画竹郑燮翻译

郑燮·《板桥题画·竹》英译

余家有茅屋二间,南面种竹。夏日新篁初放,绿荫照人,置一小榻其中,甚凉适也。秋冬之际,取围屏骨子,断去两头,横安以为窗棂;用匀薄洁白之纸糊之。风和日暖,冻蝇触窗纸上,咚咚作小鼓声。此时一片竹影零乱,岂非天然图画乎!凡吾画竹,无所师承,多得于纸窗粉壁日光月影中耳。

江馆清秋,晨起看竹,烟光日影露气,皆浮动于疎枝密叶之间。胸中勃勃遂有画意。其实胸中有竹,并不是眼中之竹也。因而磨墨展纸,落笔倏作变相,手中之竹又不是胸中之竹也。总之,意在笔先者,定则也;趣在法外者,化机也。独画云乎哉!

余画大幅竹好画水,水与竹,性相近也。少陵云:“懒性从来水竹居”。又曰:“映竹水穿沙”。此非明证乎!渭川千亩,淇泉菉竹。西北且然,况潇湘云梦之间,洞庭青草之外,何在非水,何在非竹也!余少时读书真州之毛家桥,日在竹中闲步。潮去则湿泥软沙,潮来则溶溶漾漾,水浅沙明,绿荫澄鲜可爱。时有鲦鱼数十头,自池中溢出,游戏于竹根短草之间,与余乐也。未赋一诗,心常痒痒。今乃补之曰:风晴日午千林竹,野水穿林入林腹。绝无波浪自生纹,时有轻鲦戏相逐。月影天光暂一开,青枝碧叶还遮覆。老夫爱此饮一掬,心肺寒僵变成绿。展纸挥毫为巨幅,十丈长笺三斗墨。日短夜长继以烛,夜半如闻风声、竹声、水声秋肃肃。

Inscriptions on Painting (Bamboo)

Zheng Xie

I live in a two-room thatched house, to the south of which are bamboo groves. In the summer, the new shoots are green and succulent, and I place my couch beneath their shade to keep cool. When autumn and winter arrive, I make a window from a screen and then paste it over with thin, white paper. When the weather is fine and gentle breeze is blowing, you can hear insects drumming on it, and bamboos cast dancing shadows across it. Is that not a painting executed by Nature? I have never studied the work of others in painting bamboos but instead have learned a great deal from the shadows cast on the window paper and the walls by the sun and the moon.

Once, while lodging at a riverside hostel in early autumn, I got up in the morning to look at the bamboos and saws the mist, sunlight and shadows floating amongst their sparse branches and dense leaves. Greatly inspired, I wanted to paint them. However, the bamboos in my mind went not the same as those I had seen. After preparing my ink and laying out my paper, I lifted the brush to paint. Suddenly the bamboos had changed. They did not resemble the bamboos I pictured in my mind. Having a conception before starting to paint is a guiding principle; however, the potential for variation outside that principle is what is interesting, and this does not apply to painting alone.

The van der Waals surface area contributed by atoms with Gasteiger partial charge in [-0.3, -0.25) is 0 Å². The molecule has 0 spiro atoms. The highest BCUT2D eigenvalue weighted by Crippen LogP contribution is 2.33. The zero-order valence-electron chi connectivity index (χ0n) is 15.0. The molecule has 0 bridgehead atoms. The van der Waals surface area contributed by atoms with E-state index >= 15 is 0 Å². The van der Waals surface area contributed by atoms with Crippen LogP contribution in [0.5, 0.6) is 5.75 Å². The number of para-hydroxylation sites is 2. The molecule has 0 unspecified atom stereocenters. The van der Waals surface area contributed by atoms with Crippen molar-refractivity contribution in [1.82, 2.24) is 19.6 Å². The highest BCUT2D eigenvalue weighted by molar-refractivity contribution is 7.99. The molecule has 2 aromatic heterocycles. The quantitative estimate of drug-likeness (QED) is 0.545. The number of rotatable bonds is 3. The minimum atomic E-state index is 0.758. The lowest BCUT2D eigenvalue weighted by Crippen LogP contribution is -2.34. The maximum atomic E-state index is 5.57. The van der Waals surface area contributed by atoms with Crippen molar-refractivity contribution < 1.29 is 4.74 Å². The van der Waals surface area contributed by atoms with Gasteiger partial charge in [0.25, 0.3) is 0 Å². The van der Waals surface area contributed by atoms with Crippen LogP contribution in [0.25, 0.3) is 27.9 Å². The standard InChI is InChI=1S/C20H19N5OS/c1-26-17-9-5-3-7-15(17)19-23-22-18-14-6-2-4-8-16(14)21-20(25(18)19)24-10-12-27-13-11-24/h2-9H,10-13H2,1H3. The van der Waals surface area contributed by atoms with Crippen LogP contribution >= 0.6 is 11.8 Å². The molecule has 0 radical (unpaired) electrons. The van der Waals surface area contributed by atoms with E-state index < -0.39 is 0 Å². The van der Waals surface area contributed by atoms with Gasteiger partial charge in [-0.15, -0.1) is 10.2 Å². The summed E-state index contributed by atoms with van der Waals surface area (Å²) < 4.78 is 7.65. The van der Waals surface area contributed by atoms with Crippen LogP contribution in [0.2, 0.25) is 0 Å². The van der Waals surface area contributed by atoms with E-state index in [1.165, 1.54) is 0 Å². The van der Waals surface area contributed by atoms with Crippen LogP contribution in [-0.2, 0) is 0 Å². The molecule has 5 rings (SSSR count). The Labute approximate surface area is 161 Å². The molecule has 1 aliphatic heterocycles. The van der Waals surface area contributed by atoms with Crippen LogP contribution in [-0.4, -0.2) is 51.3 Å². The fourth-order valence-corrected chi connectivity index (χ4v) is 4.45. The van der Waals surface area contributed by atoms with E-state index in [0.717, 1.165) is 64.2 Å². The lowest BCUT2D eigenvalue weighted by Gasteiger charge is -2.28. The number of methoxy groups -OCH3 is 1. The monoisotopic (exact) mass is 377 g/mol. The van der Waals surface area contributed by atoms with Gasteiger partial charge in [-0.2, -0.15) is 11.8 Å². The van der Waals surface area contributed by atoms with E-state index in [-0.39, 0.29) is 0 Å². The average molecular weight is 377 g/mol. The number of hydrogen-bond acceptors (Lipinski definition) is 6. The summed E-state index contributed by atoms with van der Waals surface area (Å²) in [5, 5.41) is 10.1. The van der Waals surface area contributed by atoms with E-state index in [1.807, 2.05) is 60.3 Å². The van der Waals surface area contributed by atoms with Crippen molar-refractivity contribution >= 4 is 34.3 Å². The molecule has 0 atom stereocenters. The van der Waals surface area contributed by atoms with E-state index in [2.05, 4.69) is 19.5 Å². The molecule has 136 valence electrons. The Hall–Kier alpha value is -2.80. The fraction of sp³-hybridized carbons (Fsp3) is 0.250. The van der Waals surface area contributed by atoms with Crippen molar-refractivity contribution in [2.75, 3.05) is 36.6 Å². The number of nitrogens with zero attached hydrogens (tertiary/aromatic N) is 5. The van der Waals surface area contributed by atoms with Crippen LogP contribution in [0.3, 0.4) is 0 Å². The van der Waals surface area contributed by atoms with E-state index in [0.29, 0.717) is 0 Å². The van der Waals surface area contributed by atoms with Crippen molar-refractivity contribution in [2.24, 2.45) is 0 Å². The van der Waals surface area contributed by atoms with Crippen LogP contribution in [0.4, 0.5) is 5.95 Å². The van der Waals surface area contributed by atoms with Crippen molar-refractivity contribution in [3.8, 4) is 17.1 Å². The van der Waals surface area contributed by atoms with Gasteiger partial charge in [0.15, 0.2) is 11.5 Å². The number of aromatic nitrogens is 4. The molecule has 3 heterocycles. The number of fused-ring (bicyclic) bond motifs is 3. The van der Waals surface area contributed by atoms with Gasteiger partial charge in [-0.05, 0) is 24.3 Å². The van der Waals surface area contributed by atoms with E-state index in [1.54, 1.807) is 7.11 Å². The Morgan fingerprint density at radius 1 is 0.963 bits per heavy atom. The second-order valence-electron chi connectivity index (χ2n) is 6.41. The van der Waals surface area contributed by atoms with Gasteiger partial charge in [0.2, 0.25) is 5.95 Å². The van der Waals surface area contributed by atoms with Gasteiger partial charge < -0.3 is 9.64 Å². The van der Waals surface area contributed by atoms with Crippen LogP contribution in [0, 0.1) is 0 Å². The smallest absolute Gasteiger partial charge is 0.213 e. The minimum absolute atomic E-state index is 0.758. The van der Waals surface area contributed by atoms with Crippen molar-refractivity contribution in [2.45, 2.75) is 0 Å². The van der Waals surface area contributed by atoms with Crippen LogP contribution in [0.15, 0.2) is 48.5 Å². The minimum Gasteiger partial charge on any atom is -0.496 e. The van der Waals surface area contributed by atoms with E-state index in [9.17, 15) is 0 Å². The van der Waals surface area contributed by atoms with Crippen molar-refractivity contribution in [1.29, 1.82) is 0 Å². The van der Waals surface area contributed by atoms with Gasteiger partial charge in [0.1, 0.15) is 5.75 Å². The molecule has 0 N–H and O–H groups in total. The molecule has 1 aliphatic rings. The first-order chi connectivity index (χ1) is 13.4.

When I make a large scroll of bamboos, I take great delight in the application of water, because water and bamboo are so closely related. Shaoling1 once said in a poem, “Indolent by nature, I live near water and bamboo.” He also said, “Water courses through the reflections of bamboos in the river.” Isn’t this proof enough? Around the Weichuan River is a vast expanse of paddy-fields, and around the Qiquan Lake are green bamboo. This is also true in the northwest, to say nothing of the area between the Xiaoxiang River and the Yunmeng Marshes and beyond Dongting Lake. Where there is water there must be bamboo. I studied near Mao Family Bridge in Zhenzhou and always used to take walks among the bamboos there. When the tide recede, soft, sandy land appears; when it comes in again, the lovely green reflections of bamboos can be seen in the rippling water. Sometimes dozens of little fish can be seen near the surface, darting to and fro among the bamboo roots and stubbly grasses, almost as though playing with you. I regret that I did not write a poem then. It has remained something I’ve wanted to do, so I will give way to my desire today:

画竹郑燮翻译  第1张

Forests of bamboo bask in the noon sun and gentle breeze,

A stream roaming through their midst.

Gentle ripples disturb its still surface,

And tiny fish dart to and fro, chasing one another.

画竹郑燮翻译  第2张

Suddenly the sun emerges,

Shining over the green branches and leaves.

I cup some water in my hands and drink,

And my benumbed heart becomes green again.

Spreading out my paper, I paint a large scroll,

Three metres long, needing three pecks of ink.

The days are short and I must continue by candlelight,

On autumn nights I hear the wind, bamboo and water

Murmuring outside.

1. Another name for Du Fu, the Tang-dynasty poet.(Song Shouquan 译)

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